Wednesday, 30 July 2008

The energy bubble has burst when you need tar sands

Shell, BP and other oil companies at the centre of the tar sands revolution in Canada are facing a backlash from the Co-operative and other members of the ethical investment community determined to bring a halt to these operations for environmental reasons.

A joint report from Co-operative Investments and the wildlife charity WWF released today will be followed up in September by a meeting of the UK Social Investment Forum (UKSIF) to press for an end to this carbon-intensive activity.

The tar sands business, by which crude oil is produced through highly carbon and water-intensive extraction and treatment procedures, risks tipping the world into an irreversible process of global warming, critics claim.

The Co-op and WWF are calling for a global halt to new licensing for tar sands and similar oil operations known as “unconventional fuels”.

They want the UK and other countries to prohibit the sale and distribution of any oil products with higher emissions than traditional petrol.

The move comes as Shell and other industry leaders have pledged to spend more than $125bn (£63bn) by 2015 to develop these new sources of petrol at a time of very high crude prices and fears of supply shortages.

The oil companies say the world needs these reserves, which are expensive to produce but are located in a politically stable area, unlike the traditional reserves of the Middle East or Russia. But critics say the environmental price is disastrous.

Paul Monaghan, head of social goals and sustainability at the Co-op group, said: “The current rush to invest in unconventional fossil fuels is wholly inappropriate and, due to their carbon intensity, these projects risk dangerous levels of climate change.”

The new report, Unconventional Oil: Scraping the Bottom of the Barrel, will be used as the basis for discussion with the Co-op’s 6.5 million customers and for garnering support from more than 200 other members of the UKSIF.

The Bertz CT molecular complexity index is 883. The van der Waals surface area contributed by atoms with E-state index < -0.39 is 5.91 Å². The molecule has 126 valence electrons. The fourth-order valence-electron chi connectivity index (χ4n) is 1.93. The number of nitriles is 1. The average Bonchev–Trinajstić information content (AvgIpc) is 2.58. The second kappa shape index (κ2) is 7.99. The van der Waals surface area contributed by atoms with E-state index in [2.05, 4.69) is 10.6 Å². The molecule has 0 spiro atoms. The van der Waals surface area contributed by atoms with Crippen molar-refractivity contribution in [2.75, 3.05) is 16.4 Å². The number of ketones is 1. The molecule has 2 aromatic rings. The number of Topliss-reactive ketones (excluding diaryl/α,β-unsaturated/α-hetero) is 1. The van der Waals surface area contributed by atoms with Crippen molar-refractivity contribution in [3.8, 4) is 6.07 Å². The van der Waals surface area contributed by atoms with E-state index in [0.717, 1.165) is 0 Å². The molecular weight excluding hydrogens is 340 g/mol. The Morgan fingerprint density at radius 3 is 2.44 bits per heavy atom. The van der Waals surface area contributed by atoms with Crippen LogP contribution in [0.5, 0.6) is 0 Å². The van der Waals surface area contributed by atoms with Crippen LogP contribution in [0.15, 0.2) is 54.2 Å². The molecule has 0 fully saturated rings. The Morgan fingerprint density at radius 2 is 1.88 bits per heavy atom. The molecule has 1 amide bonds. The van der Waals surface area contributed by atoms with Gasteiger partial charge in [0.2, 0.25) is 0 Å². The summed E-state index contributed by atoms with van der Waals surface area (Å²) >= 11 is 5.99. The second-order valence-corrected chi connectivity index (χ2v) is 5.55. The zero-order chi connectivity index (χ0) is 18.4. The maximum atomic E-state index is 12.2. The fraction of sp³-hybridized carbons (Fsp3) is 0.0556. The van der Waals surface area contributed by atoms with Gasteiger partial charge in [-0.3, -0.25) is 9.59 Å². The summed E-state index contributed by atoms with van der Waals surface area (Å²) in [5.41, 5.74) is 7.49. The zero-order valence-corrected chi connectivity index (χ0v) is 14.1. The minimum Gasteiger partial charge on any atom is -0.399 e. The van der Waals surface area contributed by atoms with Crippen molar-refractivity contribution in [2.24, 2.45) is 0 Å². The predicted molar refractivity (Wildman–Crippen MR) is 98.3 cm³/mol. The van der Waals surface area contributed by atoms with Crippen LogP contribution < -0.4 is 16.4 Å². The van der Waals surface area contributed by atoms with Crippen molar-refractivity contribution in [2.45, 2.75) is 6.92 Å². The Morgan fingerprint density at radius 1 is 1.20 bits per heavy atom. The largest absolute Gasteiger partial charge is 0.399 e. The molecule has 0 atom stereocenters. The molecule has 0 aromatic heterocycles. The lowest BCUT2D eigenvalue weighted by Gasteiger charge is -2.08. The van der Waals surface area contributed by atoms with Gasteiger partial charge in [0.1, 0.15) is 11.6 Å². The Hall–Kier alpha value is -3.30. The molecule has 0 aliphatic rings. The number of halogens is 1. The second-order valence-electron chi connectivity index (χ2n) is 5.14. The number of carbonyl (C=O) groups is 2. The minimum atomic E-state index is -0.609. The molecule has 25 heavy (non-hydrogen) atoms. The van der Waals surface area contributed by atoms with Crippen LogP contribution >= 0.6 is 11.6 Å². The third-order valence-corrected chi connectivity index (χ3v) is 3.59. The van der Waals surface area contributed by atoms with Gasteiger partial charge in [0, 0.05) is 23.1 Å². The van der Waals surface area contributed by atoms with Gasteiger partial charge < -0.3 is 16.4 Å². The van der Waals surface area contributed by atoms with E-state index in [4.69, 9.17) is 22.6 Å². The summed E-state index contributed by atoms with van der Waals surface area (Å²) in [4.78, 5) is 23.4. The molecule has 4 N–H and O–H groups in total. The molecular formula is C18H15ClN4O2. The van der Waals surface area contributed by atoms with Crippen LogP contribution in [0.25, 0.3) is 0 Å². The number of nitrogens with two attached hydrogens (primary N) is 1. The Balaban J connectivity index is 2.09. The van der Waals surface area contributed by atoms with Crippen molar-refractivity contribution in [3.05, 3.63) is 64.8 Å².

James Leaton, senior policy officer at WWF-UK, said: “Unconventional fuel sources may seem attractive in the short term but ultimately the environmental and economic costs are unthinkable.

“Companies and investors claim to recognise the need to tackle climate change and support international efforts such as Kyoto [climate change protocol]. In oil sands we have an activity that is going against this imperative and undermining Canada’s Kyoto commitments, so it is time for investors to challenge this strategy.”

Shell said: “The global demand for energy is growing. This will mean greater demand for oil and gas, too. Supplies of accessible, conventional oil and gas cannot keep up with the demand growth. As a result, society has little choice but to add other sources of energy including ‘unconventional’ fuels like oil sands.”

BP said fossil fuels were still going to be needed well into the future even if there were tough restrictions on carbon dioxide emissions.

“Reserves of oil sands represent a significant untapped resource from a politically stable country. The Husky joint venture [BP is planning] will use a process known as steam-assisted gravity drainage, not mining, which produces oil in-situ with a significant reduction of both water use and overall environmental footprint,” it said in a statement.

BP added that it was a “keen” supporter of mandatory market mechanisms such as cap-and-trade programmes on greenhouse gases: “We support national and international trading programmes and have factored the future costs of carbon in our analysis of the project’s value.”

Source - The guardian

Eco-friendly green homes save energy

UK households could cut their domestic gas bill by a total of £4.6 billion annually by employing energy saving, eco-friendly measures, a new study suggests.

British Gas claims that its ongoing Green Streets Trial has seen some participating families cut the amount of gas they used by 50 per cent and that other households reduced their total energy use by 30 per cent.

This was achieved by fitting solar panels as well as energy efficient boilers and light bulbs.

Phil Bentley, managing director of British Gas, commented: “For every £3 we spend heating our homes £1 is wasted because of poor insulation.
“And whilst strict standards on new build are needed, most of the energy being consumed is in the ageing homes we live in today.”

Participants in the study were granted a budget of £30,000 per household to spend on energy-efficiency fittings for their homes

Source - London Stock Exchange

Wednesday, 23 July 2008

A hot summer for solar panels sales

Hot weather, rising domestic energy bills and concerns over climate change have conspired to make life easy for companies selling solar energy systems to householders. However, according to Cambridge UK based analysts, CarbonFree, some parts of the domestic renewable energy market are, themselves, starting to overheat with the benefits systems being oversold to householders.